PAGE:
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Marine Spider - Desis martensi (L. Koch, 1872) 

"The spider was collected by Dr. von Martens on coral reefs at Singapore... The species is remarkable in that it has established itself in these reefs, which are only temporarily uncovered by the sea."1

Desis martensi, commonly known as the reef spider or marine spider, is one of the few marine spider species in the world, and can be found along the intertidal zones of Singapore. It was first described by Dr. Ludwig Carl Christian Koch in 1872. 2

Figure 1: Desis martensi specimen observed on a coral on Lazarus Island.

Photo credits: Ria Tan. Permission Granted

General Characteristics

Adults usually grow up to around 1cm (body length). 4

Figure 2: Photo of Desis martensi specimen with anatomy labelled.

Photo credits: Ria Tan. Permission Granted. Annotated by Kieron Gabriel Ng.

Its cephalothorax and chelicera are smooth and coloured with a deep maroon hue, while its abdomen and eight legs are covered in numerous fine hairs and are grey in colour, with an occasional pinkish tint.4


The species is named after German marine zoologist Dr Eduard von Martens, who discovered and collected the species in Singapore in 1861. It was then described by German entomologist and arachnologist Dr. Ludwig Carl Christian Koch in 1872. 1


Desis martensi is native to Singapore, with its distribution limited to the Singapore strait. They are the only marine spider in Singapore. 5

Figure 5: Flickr map illustrating recent locations on Singapore where Desis martensi was photographed.

Taken from Wild Singapore's tags. Edited by Kieron Gabriel Ng.

Desis martensi was mostly sighted on the southern shores of Singapore: Sentosa (where it was first discovered), Labrador Nature Reserve's rocky shores, and the Southern Islands, with one recent sighting on Pulau Ubin. Additionally there were a few older records of sightings in the other areas along the coasts of Singapore: Tuas, East Coast Park (Not shown).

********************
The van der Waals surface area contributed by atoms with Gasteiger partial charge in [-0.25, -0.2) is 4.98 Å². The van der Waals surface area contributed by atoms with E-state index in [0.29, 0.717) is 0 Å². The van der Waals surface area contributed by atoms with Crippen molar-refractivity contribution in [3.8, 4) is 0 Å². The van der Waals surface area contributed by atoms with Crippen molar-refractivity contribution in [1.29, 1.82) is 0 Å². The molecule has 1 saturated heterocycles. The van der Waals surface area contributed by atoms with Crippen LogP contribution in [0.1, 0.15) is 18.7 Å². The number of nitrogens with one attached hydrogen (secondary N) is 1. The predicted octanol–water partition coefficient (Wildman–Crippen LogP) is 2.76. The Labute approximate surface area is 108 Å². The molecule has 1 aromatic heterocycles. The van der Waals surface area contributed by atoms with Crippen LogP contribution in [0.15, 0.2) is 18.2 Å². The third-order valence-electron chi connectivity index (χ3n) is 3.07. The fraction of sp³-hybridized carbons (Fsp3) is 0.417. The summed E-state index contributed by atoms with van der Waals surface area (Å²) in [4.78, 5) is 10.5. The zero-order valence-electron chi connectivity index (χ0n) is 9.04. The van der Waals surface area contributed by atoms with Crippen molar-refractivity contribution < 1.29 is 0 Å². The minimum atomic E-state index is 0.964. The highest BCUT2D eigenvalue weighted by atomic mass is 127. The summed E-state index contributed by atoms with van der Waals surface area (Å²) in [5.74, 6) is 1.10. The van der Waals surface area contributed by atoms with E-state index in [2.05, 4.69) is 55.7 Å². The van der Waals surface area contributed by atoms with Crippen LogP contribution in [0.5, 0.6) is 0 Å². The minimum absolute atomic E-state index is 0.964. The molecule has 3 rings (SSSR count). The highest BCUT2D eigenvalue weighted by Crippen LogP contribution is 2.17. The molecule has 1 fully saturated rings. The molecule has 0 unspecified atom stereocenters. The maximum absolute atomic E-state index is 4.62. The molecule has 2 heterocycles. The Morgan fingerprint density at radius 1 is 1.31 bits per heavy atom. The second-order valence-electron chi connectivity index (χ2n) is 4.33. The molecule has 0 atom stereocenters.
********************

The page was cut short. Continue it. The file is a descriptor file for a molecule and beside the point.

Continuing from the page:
One source has also claimed that they have been sighted along some coastlines in the Indonesian archipelago. However, this is unverified.5   



Desis martensi has not yet been evaluated by the IUCN red list.

However, it is listed as 'Vulnerable' in the Singapore Red Data Book 2008. 3

The species itself has little to no direct interaction with human beings, apart from being spotted by people exploring the intertidal zone. However, it is indirectly affection by the actions of human beings. The main threats to Desis martensi populations include land reclamation and beach enhancement projects. 3 As of 2018, many of the locations that these spiders have been sighted at have been closed off to the public such as the Labrador Park rocky shores, or Sentosa Reefs.

Importance to Singapore

Very few scientific studies have been conducted on Desis martensi. However, it holds great scientific importance as one of the few marine spider species present, and insights could also be gleamed from studying it's developmental processes or morphological adaptations to surviving in the intertidal habitat. 6 Thus, it is important that we protect the habitats that this spider is found in and attempt to reduce the impact of detrimental anthropogenic effects on populations such as land reclamation or pollution. 

Potential Future Efforts

As this is one of the few marine spiders in the world, and is a marine spider found exclusively in Singapore, efforts to raise public and stakeholder awareness would prove to be quite successful. As Desis martensi does not have an official common name, giving the spider a Singapore-related common name such as 'Singapore Marine Spider' or 'Singapore Reef Spider' might raise national interest and aid in conservation efforts as well.  

As the conservation status was only evaluated locally in the Singapore Red Book, it could also be useful for IUCN to conduct an evaluation as well. 


Desis martensi is classified as a marine spider and can be found in the inter-tidal zone, in habitats such as rocky shores or coral reefs, hiding inside hollow corals or rocks, which they seal up using waterproof silk, during high tide.7 These holes are thought to be a result of Lithophaga sp. (date mussels), which bore into rock or corals.1

Desis martensi are thought to not have permanent 'nests', and might switch holes depending on prey availability. Bristowe, 1931 proposed that they would simple drag prey to the nearest available Lithophaga sp. hole after capture. 7

During low tide, they are often found scurrying around the surface of corals or rocks, or scuttling across the water surface, trying to find prey before the tide rises again. 1

Like all spiders, Desis martensi also possesses spinnerets and is able to spin webs. However, rather than for prey capture, Desis martensi utilize their webs to line the inside and outside of their nests in corals or rocks, or for sealing up holes during high tide to create air chambers.1

Furthermore, although Desis martensi is found in the intertidal habitat, and is considered to be a marine spider, it does not have the ability to respire by taking in dissolved oxygen from seawater like many other aquatic arthropods do. Thus it relies on creating air pockets or air chambers in hollow rocks or corals with waterproof webbing in order to survive high tide.8 9 1 However, it has been observed to immediately gather an air bubble when suddenly submerged in order for respiration. Similarly, fully submerging the spider will cause it to panic and attempt to reach the surface.10 9


Feeding Habits